So, you may not agree with me, but you can’t say I only offered my opinion or merely stated “its too hard”. I put a lot of time and effort into my posts and I don’t just shoot off the cuff. And for you to say that I am merely offering my opinion and stating “its too hard” is a gross misrepresentation of my responses.

HBD


1. Post 33 was entirely your opinion.... My post 34 was in reply to it.......

2. No you cannot justify the assumption of the thing you are attempting to support. That IS by definition circular reasoning and no amount of mental gymnastics can change that fact.


"Begging the Question - Assuming the thing to be true that you are trying to prove. It is circular."
http://carm.org/logi...s-argumentation
Emphasis mine.



I do not care about what you call "context" since as it has already been shown all these other supporting arguments are also as subjective as the initial one where you had to assume evolution in the first place. Such is not proper context since they are all arbitrary.


a) Where has this been stated? Valid under what guise? As I said before you cannot assume the thing you are trying to prove and still consider such logical. As it has been shown such is a logical fallacy.... So it would be commonplace for science to be upheld on logical fallacies?

B) Yet all these other lines are just as subjective and are not verified via the scientific method.... However the exact same method is used to infer a designer hence if you claim this method "science" in the name of evolution why is it not science in the name of creation? (Seems a bit like special pleading to me... another logical fallacy).


- Fossils DO NOT give any form of empirical evidence of evolution. Yes we can observe similarities however such doesn't explain nor demonstrates HOW they came to be similar. There is observation and then there is merely an "evolution did it" claim. Such is not evidence it is merely a statement of faith. By what empirical test can be undertaken on the fossils to demonstrate that their similarities "evolved"?

- Variations in life, (small changes) have never been observed to cause large changes... to claim so is yet another logical fallacy... the slippery slope fallacy.
  • In debate or rhetoric, a slippery slope (also known as thin end of the wedge - or sometimes "edge" in US English - or the camel's nose) is a classic form of argument, arguably an informal fallacy. A slippery slope argument states that a relatively small first step leads to a chain of related events culminating in some significant effect, much like an object given a small push over the edge of a slope sliding all the way to the bottom.[1] The strength of such an argument depends on the warrant, i.e. whether or not one can demonstrate a process which leads to the significant effect.
  • http://en.wikipedia..../Slippery_slope
  • c) Then you've just admitted that "DNA similarity" itself is an erronous name.. Since only the coding areas are looked at and the non-coding areas, (which you admitted are important, and which are where most of the differences occur) are not used in the analysis. Hence you've admitted that cherry picking has been undergone, this is yet another reason why the DNA evidence cannot be used.
  • d) Yes I know that, and if you had bothered to read what I had said then you would see that I had already said that the techniques can be used to find DNA with similarity, however what it cannot be used for is to determine the degree of similarity one organism has to another. Since looking at similar functions in cells do not require any reading on the degree of similarity then this is fine... Your use of this as "evidence" underlines that you don't understand what I am trying to get at here. Perhaps read my original contention, then come back.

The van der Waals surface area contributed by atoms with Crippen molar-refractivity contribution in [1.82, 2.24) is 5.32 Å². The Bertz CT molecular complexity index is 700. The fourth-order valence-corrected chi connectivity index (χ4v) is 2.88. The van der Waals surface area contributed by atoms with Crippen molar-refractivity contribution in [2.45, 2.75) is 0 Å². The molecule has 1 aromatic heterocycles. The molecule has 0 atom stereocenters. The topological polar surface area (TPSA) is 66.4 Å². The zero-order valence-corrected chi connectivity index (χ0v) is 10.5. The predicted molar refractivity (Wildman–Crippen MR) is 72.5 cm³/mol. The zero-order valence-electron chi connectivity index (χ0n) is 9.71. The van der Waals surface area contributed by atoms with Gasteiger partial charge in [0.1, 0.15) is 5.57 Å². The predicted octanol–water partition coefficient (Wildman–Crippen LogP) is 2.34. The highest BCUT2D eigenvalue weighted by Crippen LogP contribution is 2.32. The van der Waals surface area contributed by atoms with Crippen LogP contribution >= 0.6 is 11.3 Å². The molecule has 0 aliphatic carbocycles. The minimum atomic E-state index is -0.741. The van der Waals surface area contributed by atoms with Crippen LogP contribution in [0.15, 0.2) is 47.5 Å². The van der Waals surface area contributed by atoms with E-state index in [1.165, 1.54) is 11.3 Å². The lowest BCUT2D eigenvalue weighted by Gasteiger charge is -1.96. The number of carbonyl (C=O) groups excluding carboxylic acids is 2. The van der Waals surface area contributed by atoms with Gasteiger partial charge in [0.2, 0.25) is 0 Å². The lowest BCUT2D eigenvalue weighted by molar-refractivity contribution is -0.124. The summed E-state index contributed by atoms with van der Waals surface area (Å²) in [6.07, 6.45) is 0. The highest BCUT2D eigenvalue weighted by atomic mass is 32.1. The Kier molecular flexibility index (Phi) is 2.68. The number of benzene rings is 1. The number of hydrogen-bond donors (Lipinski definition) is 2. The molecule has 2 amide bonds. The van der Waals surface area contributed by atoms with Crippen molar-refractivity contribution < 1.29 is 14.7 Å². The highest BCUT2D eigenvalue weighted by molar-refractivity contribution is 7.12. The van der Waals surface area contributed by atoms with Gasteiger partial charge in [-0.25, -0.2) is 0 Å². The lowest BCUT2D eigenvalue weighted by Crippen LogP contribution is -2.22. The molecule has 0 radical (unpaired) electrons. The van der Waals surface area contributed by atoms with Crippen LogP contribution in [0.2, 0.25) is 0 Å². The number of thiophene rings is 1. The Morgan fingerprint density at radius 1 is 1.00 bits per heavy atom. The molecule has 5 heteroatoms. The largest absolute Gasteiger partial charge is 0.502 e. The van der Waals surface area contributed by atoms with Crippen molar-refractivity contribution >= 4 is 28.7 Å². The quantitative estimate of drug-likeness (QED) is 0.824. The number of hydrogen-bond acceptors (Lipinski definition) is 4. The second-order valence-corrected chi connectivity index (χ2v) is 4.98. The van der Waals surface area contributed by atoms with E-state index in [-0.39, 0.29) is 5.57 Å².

e) This question has been asked and yes ID does indeed predict similarity within organisms... Consider how the ecological systems and foodchains work, if all organisms were designed with totally different features, say a Si based organism etc... then there can be no feeding between these different types. Having the modular components means they can be digested and re-used by the organism. If I was a designer compatability of digestion of basic components would be pretty high on my list..hmm..... So it seems you didn't consider your question for very long since you automatically asserted victory....

Even so, how can you logically ask me to explain God and his reasons for doing things? All you explained here was your own unwillingness to even consider the possibility of design.




3. I summarised

a) it would be a step closer than just looking at the DNA potential hence your point here is in favour of using mRNA since what you claim is even less informative...... (Obviously you didn't think about this point much too, since I thought it would be clear)

B) You would only need to know if you used that method...... Considering that mRNA analysises are already being done, (just not in phylogenetic trees) then it seems that this point is already dealt with.

c) Yes I already wrote on this, (if you read what I said), however this means that more information can be gleaned ie we can compare the mRNA from human brain cells to mRNA from chimp brain cells as well as mRNA from human liver cells to the mRNA from chimp liver cells. Just claiming about the amount of human specialsed cells is very silly since over time they will get sequenced... We do not need every cell type initially.

d) This allows for yet another level of information.. since the mRNA analysis can be done under both conditions and then compared with other cells done under both conditions... Thus allowing for more information on expression.

e) Yet again this is another level of information, we can get mRNA from adult humans etc and also from infant humans etc and then compare them.... Yet more information of expression....